All posts by krisbudd

Getting Ready for ICCB 2017

This weekend we’re shipping out to Cartagena, Colombia for the International Congress for Conservation Biology (ICCB) 2017. This is sure to be a fantastic conference with some of the best in the field scheduled to make an appearance.

We’ll be presenting there too! You can catch us at both the symposium and the poster presentations below.

Monday, July 24th – 4:00pm
Poster Session 1:1, Our Environment
Genetic Diversity of the Asian Elephant, Elephas Maximus, across its Distribution – Kris Budd & Lori S. Eggert

Can’t make it to ICCB 2017?
Digital Poster Available Here!

Wednesday, July 26th – 10:00am
Providing Solutions to Current Conservation Challenges with Novel Genetic Approaches Symposium:
 From Dung to Demography Using noninvasive methods in the conservation of elephant populations — Lori S. Eggert, Marissa Ahlering, & Kris Budd

See you there!

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Elephant Family Trees

 

So if you didn’t already know, there are currently three different species of elephant alive today: the African Savanna, the African Forest, and {the Best} the Asian elephant. Phylogeny, or just a fancy way to say family trees, have been debated constantly in the elephant world. To settle these debates (or often add additional fuel to the fire), we look to fossils to explain the evolution of the species.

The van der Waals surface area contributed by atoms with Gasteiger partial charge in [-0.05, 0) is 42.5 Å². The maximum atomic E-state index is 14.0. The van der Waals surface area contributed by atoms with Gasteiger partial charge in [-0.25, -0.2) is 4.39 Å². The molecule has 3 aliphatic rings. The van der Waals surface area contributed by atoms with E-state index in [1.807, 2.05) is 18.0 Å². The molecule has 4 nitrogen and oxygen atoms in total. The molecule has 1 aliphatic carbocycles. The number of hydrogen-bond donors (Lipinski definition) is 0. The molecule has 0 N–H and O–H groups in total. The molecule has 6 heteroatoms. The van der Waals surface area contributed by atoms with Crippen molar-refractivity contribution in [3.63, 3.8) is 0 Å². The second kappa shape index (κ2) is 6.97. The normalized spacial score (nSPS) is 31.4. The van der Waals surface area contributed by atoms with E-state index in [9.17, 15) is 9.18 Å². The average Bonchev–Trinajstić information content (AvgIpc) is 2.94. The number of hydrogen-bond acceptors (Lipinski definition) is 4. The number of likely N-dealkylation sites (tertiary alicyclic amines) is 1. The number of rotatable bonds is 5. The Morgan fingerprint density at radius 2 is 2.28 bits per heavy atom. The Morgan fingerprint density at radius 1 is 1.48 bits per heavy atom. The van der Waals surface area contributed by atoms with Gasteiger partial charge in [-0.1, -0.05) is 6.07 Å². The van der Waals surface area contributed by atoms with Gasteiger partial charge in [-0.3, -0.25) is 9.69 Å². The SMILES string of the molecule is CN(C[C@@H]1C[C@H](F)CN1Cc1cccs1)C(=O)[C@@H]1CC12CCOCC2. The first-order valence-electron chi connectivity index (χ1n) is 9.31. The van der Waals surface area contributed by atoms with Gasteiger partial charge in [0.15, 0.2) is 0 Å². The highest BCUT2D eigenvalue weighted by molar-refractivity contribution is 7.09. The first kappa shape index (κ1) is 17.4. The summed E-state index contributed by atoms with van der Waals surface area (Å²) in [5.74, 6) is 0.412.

The prime example that everyone seems to know of is the Woolly Mammoths. Well, have you ever sat down and thought, who the heck are they related to, African elephants or Asian elephants? Or even, are the three species alive today more closely related to each other than that crazy hairy beast? This debate was hashed out by scientists for YEARS, in fact every now and again you’ll find a scientist claiming to have new evidence to support one or the other. I gotta say, I’m siding with (as do most nowadays)  Rohland et al (2007), who genetically determined that Mammoths (Mammuthus primigenuis below) are actually most closely related to the Asian elephants (Elephas maximus). [Other names in the figure include Loxodonta africana, the African elephant and Mammut americanum, the Mastodon]. Although I gotta say, check out that forehead on the Mammoths and Asian, quite the family trait.